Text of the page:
I love garlicky mashed potatoes, but seldom make them because I can't be bothered to roast the cloves. Thanks to Martha Stewart, author of this week's Cook the Book selection and the genius behind the concept of boiling the garlic with the potatoes, I'll be eating garlic mashed potatoes a lot more often.
Subtly herbed and silky with cream, this luxurious puree makes a perfect side for a festive meal. For a rustic, weeknight variation, Martha suggests that you omit the rosemary, substitute a quarter-cup each of butter and good olive oil for the cream, and swirl in some chopped parsley to finish.
Garlic and Rosemary Potato Puree
Adapted from Martha Stewart's Cooking School
- 3/4 cup heavy cream
- 1 to 2 tablespoons rosemary leaves (from about 2 sprigs)
- 1/2 cup (1 stick) unsalted butter
- 2 pounds red or white potatoes
- 2 garlic cloves, peeled
- Coarse salt and freshly ground white pepper
Bring cream and rosemary to a simmer in a small pot, then remove from heat and let steep 30 minutes.
Strain through a fine sieve (to remove the herbs as well as any skin that might have formed) and clean pot, then return cream to pot. Add butter and heat over medium until melted, stirring to combine. Cover and keep warm (either over lowest setting on the stove or in a warm spot).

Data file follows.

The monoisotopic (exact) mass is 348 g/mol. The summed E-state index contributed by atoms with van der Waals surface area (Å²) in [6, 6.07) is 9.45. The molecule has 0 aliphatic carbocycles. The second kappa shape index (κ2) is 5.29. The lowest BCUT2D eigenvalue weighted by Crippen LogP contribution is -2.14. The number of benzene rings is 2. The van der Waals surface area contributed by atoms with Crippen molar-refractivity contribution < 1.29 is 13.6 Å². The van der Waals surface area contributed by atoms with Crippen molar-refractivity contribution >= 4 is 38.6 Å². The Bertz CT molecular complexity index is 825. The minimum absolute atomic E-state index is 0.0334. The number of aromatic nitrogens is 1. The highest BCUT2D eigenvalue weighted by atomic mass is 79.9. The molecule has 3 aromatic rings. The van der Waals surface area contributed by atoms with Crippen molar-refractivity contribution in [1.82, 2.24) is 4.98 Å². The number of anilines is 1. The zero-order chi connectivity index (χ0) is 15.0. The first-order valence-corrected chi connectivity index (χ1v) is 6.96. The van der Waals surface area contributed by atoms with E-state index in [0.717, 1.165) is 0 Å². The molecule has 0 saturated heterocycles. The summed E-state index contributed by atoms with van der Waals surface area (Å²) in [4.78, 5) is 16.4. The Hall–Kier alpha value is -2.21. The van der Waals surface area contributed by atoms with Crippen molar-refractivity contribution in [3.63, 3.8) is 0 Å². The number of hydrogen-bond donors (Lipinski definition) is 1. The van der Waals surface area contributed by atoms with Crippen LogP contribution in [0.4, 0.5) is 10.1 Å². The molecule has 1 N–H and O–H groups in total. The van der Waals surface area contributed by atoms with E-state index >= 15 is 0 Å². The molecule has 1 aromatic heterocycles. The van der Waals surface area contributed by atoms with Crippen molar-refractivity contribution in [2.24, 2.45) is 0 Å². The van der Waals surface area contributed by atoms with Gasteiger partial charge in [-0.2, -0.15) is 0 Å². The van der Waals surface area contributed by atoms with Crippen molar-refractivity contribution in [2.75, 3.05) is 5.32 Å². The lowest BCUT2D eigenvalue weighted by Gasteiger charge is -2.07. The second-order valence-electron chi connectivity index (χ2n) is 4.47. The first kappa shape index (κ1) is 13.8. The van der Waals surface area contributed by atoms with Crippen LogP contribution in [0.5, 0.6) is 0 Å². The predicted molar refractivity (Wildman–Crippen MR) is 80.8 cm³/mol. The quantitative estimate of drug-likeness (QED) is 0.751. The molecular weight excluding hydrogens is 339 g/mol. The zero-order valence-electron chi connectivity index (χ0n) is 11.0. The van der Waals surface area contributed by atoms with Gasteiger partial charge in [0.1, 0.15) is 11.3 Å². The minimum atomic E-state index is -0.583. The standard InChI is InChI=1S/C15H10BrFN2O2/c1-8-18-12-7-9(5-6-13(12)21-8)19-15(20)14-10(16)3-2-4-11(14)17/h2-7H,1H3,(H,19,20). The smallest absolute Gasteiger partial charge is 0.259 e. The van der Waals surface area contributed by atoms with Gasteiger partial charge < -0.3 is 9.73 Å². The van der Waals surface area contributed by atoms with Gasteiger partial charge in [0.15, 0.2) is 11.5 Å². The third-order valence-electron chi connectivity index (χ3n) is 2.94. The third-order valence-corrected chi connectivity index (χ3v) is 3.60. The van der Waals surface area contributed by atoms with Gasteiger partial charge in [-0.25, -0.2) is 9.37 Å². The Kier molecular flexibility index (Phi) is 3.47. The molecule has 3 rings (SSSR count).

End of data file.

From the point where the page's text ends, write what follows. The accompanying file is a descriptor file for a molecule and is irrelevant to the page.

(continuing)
Meanwhile, peel and cut potatoes into 1 1/2-inch pieces, then place in a medium stockpot and cover with water. Add the garlic and a generous amount of salt and bring to a boil, then reduce to a rapid simmer.
Cook until potatoes are very tender when pierced with the tip of a paring knife, about 15 minutes. Drain well, then return to pot and set over low heat, stirring until the potatoes are thoroughly dry.
While potatoes are still hot, pass through a ricer or a food mill fitted with the fine disk. Stir in cream mixture and season with salt and pepper. If a finer texture is desired, pass puree through a medium-mesh sieve, pressing on solids with a rubber spatula to extract as much puree as possible.
Reheat over medium heat with a little more cream (or water), if necessary, before serving.